Lakatos’s position, while formulated most evidently as a critique of Popper’s falsificationism, is broadly consonant with other tendencies in loosening the relations of theory and experiment, bringing the philosophy of science in more realistic alignment with the dynamics of actual scientific research, and highlighting the iterative and competitive processes through which scientific theories progress. Yet Lakatos also offered novel contributions to this general framework of historicized epistemology. First, he shifted the problem of falsification, introduced by Popper, away from single theories whose individual hypotheses may be falsified by individual observations. Instead, Lakatos argues, we need to consider the evolving series of theories that together constitute research programmes; these latter serial productions, and not any single theory, are what may be subject to falsification. Moreover, Lakatos puts forward a kind of topological model of research programs wherein a “hard core” of the research programme is surrounded by a shifting set of “auxiliary hypotheses” that link the hard core to empirical observations. While the hard core may eventually be falsified by a sufficiently gross accumulation of observations that cannot be explained by the core theory, often the core endures while auxiliary hypotheses are opportunistically abandoned, modified, or supplemented by further hypotheses. Second, Lakatos also introduces the idea of “rational reconstruction” of the history of sciences, whereby a set of scientific theories can be arranged as a sequence of rational responses to a common problem-situation. This means that the reconstructed “history of science” in this sense may diverge significantly from empirical, social, political, and biographical history. As Rheinberger notes regarding Canguilhem’s epistemologized history, there is a distinct temporality and notion of historicity deriving from the particular inner dynamics of the sciences studied; so too with Lakatos. Moreover, Lakatos suggests there may be more than one rational reconstruction possible; he typically uses the plural “reconstructions” when he speaks of this reconstructive-rationalist historical methodology.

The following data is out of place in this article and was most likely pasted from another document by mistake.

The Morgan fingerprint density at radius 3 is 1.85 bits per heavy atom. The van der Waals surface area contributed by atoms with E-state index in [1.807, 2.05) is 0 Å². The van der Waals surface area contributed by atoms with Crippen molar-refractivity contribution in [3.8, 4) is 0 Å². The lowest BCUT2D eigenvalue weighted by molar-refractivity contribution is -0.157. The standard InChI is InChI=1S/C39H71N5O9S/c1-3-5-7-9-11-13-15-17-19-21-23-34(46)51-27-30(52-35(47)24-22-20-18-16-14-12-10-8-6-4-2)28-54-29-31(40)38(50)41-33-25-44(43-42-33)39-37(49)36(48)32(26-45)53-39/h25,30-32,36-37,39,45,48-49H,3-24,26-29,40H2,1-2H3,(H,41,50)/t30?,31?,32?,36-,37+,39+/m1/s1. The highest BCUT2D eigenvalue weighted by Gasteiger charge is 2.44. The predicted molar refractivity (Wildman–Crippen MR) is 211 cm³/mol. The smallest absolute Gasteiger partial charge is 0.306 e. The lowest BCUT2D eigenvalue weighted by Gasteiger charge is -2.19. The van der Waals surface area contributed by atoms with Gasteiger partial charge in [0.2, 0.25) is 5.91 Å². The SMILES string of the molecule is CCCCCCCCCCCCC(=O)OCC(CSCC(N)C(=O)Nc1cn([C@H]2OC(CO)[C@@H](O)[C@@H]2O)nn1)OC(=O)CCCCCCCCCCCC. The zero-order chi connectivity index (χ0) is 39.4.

An interesting question to pose, beyond the framework of the history of science, is whether Rheinberger’s account of the historicized epistemology of the twentieth-century sciences might illuminate other areas of intellectual production as well, for example, the twentieth-century arts, with their increasingly differentiated, technologized, and research-like character, beginning with the avant-gardes of the early twentieth century and continuing with the globalized field of contemporary art.
The artistic avant-gardes, as Peter Bürger argued, pluralized the field of art into competing innovative tendencies such that the very idea of a single “period style” was definitively and irreversibly shattered. Just as, in Rheinberger’s view, the idea of a unified science broke apart into a plural field of scientific processes and practices, so too the hierarchies of art-genres and art-functions that constituted what Jacques Rancière called the “aesthetic regime of art” have yielded to a plural understanding of art as an open-ended process encompassing an ever-more differentiated and distributed set of art-making practices and techniques/technologies.
Again, taking strong impetus from the avant-garde movements, modern and contemporary art’s emphasis on innovation, on eliciting the new materially and symbolically, meant that “contexts of justification” (that is, the criteria of reception and understanding of artworks) became, to a previously unprecedented degree, embedded in the unconventional “contexts of discovery” provided by emerging forms and media—the technical means the avant-garde artist deployed to bring the new before unknown audiences. We might also consider that the scientific object in its—using Bachelard’s term—“epistemological break” from everyday reality, its specific constitution as a “techno-phenomenon” bearing the marks of its mediation by an instrumental apparatus, bears certain analogies with the art-object as the focus of avant-garde artistic innovation, mediated by singular techniques and to an increasing degree by singular deployments of machinic and informational technology.
Intriguingly, given the pivotal role that Bachelard plays in Rheinberger’s account, Rheinberger also cites the art historian and philosopher Edgar Wind on the iterative relations of instrumentation and discovery. He also notes the concurrent appearance, in 1962, of Thomas Kuhn’s landmark study The Structure of Scientific Revolution and a heterodox art-historiographical treatise that shares certain affinities with Kuhn’s opus: George Kubler’s The Shape of Time: Remarks on the History of Things, which boldly expands the purview of art-historical investigations of form-sequences and -series to “the whole range of man-made things” (Kubler 1)*, presumably scientific and technical artifacts included alongside paintings, sculptures, buildings, masks, and other objects of artistry and design. Kubler’s book, in turn, was influential on artistic theory and practice in the 1960s in the United States. It left its mark, for instance, upon the work of Robert Smithson, which looked to scientific domains such as crystallography, geology, fluid dynamics, and thermodynamics for inspiration in expanding the field of possible artistic objects—eliciting new “techno-phenomenal” dynamics, such as the Spiral Jetty or Glue Pour, as innovative works of art, we might say. It is evident as well, from his engagements with surrealism up through his investigations of poetry and art in his studies of “material phenomenology,” that Bachelard himself intuited productive analogies between scientific and artistic modes of discovery. It largely remains, however, a future task to dig more deeply in Bachelard’s scientific epistemology, to uncover how Bachelard’s “new scientific spirit” of the twentieth century might also resonate with the “new artistic spirit” that the avant-gardes inaugurated around the same time.
*George Kubler, The Shape of Time: Remarks on the History of Things (New Haven: Yale University Press, 1962).